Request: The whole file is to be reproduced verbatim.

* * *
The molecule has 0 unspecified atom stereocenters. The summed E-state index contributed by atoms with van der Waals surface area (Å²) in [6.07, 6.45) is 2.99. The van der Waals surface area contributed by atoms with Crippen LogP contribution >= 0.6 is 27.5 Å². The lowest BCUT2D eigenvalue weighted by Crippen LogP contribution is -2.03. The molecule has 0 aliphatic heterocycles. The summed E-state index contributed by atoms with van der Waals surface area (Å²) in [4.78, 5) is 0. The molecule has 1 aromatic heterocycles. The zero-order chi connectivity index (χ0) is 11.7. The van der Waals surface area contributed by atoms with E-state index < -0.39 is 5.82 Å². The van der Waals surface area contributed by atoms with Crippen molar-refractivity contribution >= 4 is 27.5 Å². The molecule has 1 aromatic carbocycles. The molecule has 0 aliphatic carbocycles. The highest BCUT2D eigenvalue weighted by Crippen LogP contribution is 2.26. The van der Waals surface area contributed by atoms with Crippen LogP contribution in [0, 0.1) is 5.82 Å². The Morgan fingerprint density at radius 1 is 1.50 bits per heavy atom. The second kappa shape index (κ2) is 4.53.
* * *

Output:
The molecule has 0 unspecified atom stereocenters. The summed E-state index contributed by atoms with van der Waals surface area (Å²) in [6.07, 6.45) is 2.99. The van der Waals surface area contributed by atoms with Crippen LogP contribution >= 0.6 is 27.5 Å². The lowest BCUT2D eigenvalue weighted by Crippen LogP contribution is -2.03. The molecule has 0 aliphatic heterocycles. The summed E-state index contributed by atoms with van der Waals surface area (Å²) in [4.78, 5) is 0. The molecule has 1 aromatic heterocycles. The zero-order chi connectivity index (χ0) is 11.7. The van der Waals surface area contributed by atoms with E-state index < -0.39 is 5.82 Å². The van der Waals surface area contributed by atoms with Crippen molar-refractivity contribution >= 4 is 27.5 Å². The molecule has 1 aromatic carbocycles. The molecule has 0 aliphatic carbocycles. The highest BCUT2D eigenvalue weighted by Crippen LogP contribution is 2.26. The van der Waals surface area contributed by atoms with Crippen LogP contribution in [0, 0.1) is 5.82 Å². The Morgan fingerprint density at radius 1 is 1.50 bits per heavy atom. The second kappa shape index (κ2) is 4.53.